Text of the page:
There is nothing subtle about his messaging. And Poon Tip has little but scorn for companies that make a donation to organizations such as the World Wildlife Fund and then receive permission to put the WWF logo on their brochures. He sympathizes with companies like Marriott, which purchased huge swaths of Brazilian rainforest to protect and preserve as an offset to its global carbon footprint, and Royal Caribbean Cruises Ltd., which hired a respected environmentalist to head up its sustainability efforts. But he cites these as examples of companies "retrofitting" to a sustainability positioning. 

While he believes retrofitting is positive, his company, he told the industry group assembled in the Queen Violetta's dining room, "transcends travel." By including dialogue that doesn't focus on the trip, travel advisers can avoid selling commoditized travel and differentiate themselves from Internet competition, he said. 

Guests had an opportunity to swim in the Amazon during the trip."When I speak at Google, they never ask me about the trips," he said. "They want to talk about branding." 

And the branding is often tangential to actual tour content. G Adventure slogans such as "I'm not a tourist, I'm a traveler," speak to consumer attitudes that also reject commoditization. And they transcend generational demographics.

G Adventures was until two years ago known as GAP Adventures. It changed its name after a long legal battle with the Gap clothing chain. For Poon Tip, "GAP" was an acronym for Great Adventure People, but it had also caused him marketing headaches because people associated the company with "gap year" travel, which appeals to recent high school or college graduates. He sees the change to a more age-neutral "G" as the one bright outcome of a bitter experience. 

Another example of Poon Tip's branding approach was a contest in which consumers were invited to submit ideas for projects inspired by the slogan "What will you do today, for tomorrow?" There were four categories -- beauty, community, knowledge and freedom -- and authors of the winning proposals, judged in an elaborate event among finalists in the jungles of Costa Rica, received $25,000 grants to see the ideas, which were not necessarily travel-related, through to completion.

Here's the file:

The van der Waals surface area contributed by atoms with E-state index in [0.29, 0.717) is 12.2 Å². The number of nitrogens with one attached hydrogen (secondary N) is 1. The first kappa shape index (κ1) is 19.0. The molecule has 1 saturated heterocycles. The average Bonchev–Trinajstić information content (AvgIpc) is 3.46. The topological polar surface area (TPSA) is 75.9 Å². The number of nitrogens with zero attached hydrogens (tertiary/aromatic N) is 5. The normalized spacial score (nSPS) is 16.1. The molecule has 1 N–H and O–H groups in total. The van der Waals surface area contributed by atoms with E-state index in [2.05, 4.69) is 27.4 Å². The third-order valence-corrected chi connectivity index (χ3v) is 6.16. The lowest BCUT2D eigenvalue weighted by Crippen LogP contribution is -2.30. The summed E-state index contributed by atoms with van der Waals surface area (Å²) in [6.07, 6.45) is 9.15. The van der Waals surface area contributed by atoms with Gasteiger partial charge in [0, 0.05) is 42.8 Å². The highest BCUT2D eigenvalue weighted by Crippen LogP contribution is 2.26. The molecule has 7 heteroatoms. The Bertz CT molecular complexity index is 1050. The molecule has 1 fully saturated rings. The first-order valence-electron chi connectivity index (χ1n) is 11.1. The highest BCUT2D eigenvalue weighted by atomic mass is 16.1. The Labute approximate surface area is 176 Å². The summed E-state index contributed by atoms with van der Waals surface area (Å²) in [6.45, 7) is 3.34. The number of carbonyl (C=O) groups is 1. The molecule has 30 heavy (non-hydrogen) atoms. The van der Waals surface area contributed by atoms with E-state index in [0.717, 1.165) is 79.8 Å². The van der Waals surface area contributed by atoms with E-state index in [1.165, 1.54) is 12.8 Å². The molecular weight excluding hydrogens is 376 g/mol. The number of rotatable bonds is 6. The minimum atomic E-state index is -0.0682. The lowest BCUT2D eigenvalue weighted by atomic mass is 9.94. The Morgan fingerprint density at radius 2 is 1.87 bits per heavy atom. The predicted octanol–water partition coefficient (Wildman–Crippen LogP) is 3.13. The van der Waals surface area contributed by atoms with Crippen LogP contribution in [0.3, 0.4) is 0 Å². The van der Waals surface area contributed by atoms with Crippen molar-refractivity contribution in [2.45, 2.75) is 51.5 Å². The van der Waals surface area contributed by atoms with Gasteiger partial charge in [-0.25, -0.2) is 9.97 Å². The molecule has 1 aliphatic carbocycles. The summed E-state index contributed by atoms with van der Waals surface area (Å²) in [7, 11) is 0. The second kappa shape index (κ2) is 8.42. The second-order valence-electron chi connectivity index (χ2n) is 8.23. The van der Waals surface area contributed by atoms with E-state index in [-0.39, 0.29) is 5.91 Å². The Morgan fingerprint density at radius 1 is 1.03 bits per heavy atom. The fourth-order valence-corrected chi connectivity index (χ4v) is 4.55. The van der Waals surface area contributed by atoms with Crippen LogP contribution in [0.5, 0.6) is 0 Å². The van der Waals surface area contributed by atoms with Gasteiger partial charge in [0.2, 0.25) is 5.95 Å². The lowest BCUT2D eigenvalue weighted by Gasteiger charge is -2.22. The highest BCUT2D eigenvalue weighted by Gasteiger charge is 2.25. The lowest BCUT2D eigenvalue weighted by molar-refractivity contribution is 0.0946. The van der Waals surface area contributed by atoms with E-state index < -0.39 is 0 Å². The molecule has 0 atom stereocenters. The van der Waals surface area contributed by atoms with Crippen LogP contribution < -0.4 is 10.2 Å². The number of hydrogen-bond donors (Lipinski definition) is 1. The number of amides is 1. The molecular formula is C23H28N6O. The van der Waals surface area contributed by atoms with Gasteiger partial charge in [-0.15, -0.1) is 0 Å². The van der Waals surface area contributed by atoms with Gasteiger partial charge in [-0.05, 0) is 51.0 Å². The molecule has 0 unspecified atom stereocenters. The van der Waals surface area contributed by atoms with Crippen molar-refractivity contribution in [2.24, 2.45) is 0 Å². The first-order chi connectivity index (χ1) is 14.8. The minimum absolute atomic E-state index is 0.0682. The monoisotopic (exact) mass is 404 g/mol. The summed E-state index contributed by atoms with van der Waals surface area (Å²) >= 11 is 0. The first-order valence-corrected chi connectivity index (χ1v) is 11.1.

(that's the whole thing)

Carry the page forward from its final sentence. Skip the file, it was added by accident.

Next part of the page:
To back the brand claim that G Adventures changes the world, Poon Tip created a foundation, Planeterra, which not only supports relief efforts in locales that G Adventures operates but engineers businesses that he believes preserve traditions, improve the health of local people, create employment opportunities and may support the infrastructure of his tours, from restaurants to lodges to centers where traditional crafts are showcased. 

Some projects, such as a home for street kids in Cusco, Peru, existed before he began supporting them and do not receive G Adventures passengers. But in other instances, the services of Planeterra social enterprises are supported by and integrated into the infrastructure of his tours -- but pointedly, not available to competitors. 

"They can start their own woman's traditional weaving cooperative if they want to," he said. 

A local family gathered turtle eggs in its dugout canoe to turn over to conservation officials for protection.A short list of other Planeterra-supported projects includes training street kids in Delhi, India, to be G Adventures tour guides; a program that includes guest stays in homes of aboriginal people in Australia; and a day school for kids whose parents have died from AIDS in South Africa. 

Then there are the one-offs, in which past passengers who feel part of the G Adventures community are tapped for help. A one-night circus with street performers in Toronto to celebrate the company's 20th anniversary raised $75,000 to build an eye clinic in Cambodia (they had already funded similar centers in Tibet and Tanzania), and after identifying a need for clean water in an East African refugee camp, Poon Tip sent out a tweet to his @PlaneterraCares followers and raised $100,000 in a weekend, he said. 

Perhaps the most striking aspect of Planeterra initiatives is that Poon Tip does not support them with his own or the company's money. They are financed primarily by G Adventures passengers, although he has also received grants. 

G Adventure's blurring of the lines between the profit and nonprofit world has not been without controversy. He says he was booed by nonprofits as he stood to make a pitch for a grant before the Inter-American Development Bank. But he walked away with a $1 million grant, the first for-profit company to receive the bank's funding, he said.